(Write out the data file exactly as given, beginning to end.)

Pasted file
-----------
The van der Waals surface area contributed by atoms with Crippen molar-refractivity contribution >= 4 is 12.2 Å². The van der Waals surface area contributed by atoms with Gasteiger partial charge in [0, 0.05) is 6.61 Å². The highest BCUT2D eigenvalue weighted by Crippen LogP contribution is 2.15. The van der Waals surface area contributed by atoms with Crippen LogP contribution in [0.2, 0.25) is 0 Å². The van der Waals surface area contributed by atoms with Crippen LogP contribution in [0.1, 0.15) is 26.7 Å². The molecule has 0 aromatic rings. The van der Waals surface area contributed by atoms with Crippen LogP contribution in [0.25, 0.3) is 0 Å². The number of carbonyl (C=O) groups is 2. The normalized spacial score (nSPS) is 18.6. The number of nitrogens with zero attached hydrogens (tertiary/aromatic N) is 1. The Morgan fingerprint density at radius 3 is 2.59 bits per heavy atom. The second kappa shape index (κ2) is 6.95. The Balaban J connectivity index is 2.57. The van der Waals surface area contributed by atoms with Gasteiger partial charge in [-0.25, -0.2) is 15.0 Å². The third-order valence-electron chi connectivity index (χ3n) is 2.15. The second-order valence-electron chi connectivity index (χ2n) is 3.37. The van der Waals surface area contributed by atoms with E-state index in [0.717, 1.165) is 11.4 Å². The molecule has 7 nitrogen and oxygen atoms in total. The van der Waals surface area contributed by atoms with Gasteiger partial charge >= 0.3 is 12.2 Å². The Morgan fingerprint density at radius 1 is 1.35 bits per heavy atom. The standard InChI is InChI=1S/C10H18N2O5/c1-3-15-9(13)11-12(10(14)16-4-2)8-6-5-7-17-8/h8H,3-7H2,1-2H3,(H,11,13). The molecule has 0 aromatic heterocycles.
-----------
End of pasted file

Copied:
The van der Waals surface area contributed by atoms with Crippen molar-refractivity contribution >= 4 is 12.2 Å². The van der Waals surface area contributed by atoms with Gasteiger partial charge in [0, 0.05) is 6.61 Å². The highest BCUT2D eigenvalue weighted by Crippen LogP contribution is 2.15. The van der Waals surface area contributed by atoms with Crippen LogP contribution in [0.2, 0.25) is 0 Å². The van der Waals surface area contributed by atoms with Crippen LogP contribution in [0.1, 0.15) is 26.7 Å². The molecule has 0 aromatic rings. The van der Waals surface area contributed by atoms with Crippen LogP contribution in [0.25, 0.3) is 0 Å². The number of carbonyl (C=O) groups is 2. The normalized spacial score (nSPS) is 18.6. The number of nitrogens with zero attached hydrogens (tertiary/aromatic N) is 1. The Morgan fingerprint density at radius 3 is 2.59 bits per heavy atom. The second kappa shape index (κ2) is 6.95. The Balaban J connectivity index is 2.57. The van der Waals surface area contributed by atoms with Gasteiger partial charge in [-0.25, -0.2) is 15.0 Å². The third-order valence-electron chi connectivity index (χ3n) is 2.15. The second-order valence-electron chi connectivity index (χ2n) is 3.37. The van der Waals surface area contributed by atoms with E-state index in [0.717, 1.165) is 11.4 Å². The molecule has 7 nitrogen and oxygen atoms in total. The van der Waals surface area contributed by atoms with Gasteiger partial charge >= 0.3 is 12.2 Å². The Morgan fingerprint density at radius 1 is 1.35 bits per heavy atom. The standard InChI is InChI=1S/C10H18N2O5/c1-3-15-9(13)11-12(10(14)16-4-2)8-6-5-7-17-8/h8H,3-7H2,1-2H3,(H,11,13). The molecule has 0 aromatic heterocycles.